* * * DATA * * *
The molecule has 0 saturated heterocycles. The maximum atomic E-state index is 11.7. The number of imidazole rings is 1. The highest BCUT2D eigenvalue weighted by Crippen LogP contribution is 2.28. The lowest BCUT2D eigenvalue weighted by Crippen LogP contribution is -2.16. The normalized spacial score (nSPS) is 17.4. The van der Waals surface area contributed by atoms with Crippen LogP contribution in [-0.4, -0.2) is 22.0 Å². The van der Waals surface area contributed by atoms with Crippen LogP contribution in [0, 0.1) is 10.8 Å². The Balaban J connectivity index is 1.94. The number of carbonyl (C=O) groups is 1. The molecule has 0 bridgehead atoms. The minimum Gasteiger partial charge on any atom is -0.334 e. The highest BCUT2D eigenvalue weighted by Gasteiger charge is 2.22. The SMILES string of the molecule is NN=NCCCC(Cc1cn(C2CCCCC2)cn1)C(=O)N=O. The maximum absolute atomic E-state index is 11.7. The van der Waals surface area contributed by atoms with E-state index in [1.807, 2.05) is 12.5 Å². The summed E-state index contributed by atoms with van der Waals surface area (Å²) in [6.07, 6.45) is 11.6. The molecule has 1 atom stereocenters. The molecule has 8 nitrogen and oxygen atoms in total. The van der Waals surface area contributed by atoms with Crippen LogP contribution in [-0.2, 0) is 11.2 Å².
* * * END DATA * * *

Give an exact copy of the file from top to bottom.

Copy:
The molecule has 0 saturated heterocycles. The maximum atomic E-state index is 11.7. The number of imidazole rings is 1. The highest BCUT2D eigenvalue weighted by Crippen LogP contribution is 2.28. The lowest BCUT2D eigenvalue weighted by Crippen LogP contribution is -2.16. The normalized spacial score (nSPS) is 17.4. The van der Waals surface area contributed by atoms with Crippen LogP contribution in [-0.4, -0.2) is 22.0 Å². The van der Waals surface area contributed by atoms with Crippen LogP contribution in [0, 0.1) is 10.8 Å². The Balaban J connectivity index is 1.94. The number of carbonyl (C=O) groups is 1. The molecule has 0 bridgehead atoms. The minimum Gasteiger partial charge on any atom is -0.334 e. The highest BCUT2D eigenvalue weighted by Gasteiger charge is 2.22. The SMILES string of the molecule is NN=NCCCC(Cc1cn(C2CCCCC2)cn1)C(=O)N=O. The maximum absolute atomic E-state index is 11.7. The van der Waals surface area contributed by atoms with E-state index in [1.807, 2.05) is 12.5 Å². The summed E-state index contributed by atoms with van der Waals surface area (Å²) in [6.07, 6.45) is 11.6. The molecule has 1 atom stereocenters. The molecule has 8 nitrogen and oxygen atoms in total. The van der Waals surface area contributed by atoms with Crippen LogP contribution in [-0.2, 0) is 11.2 Å².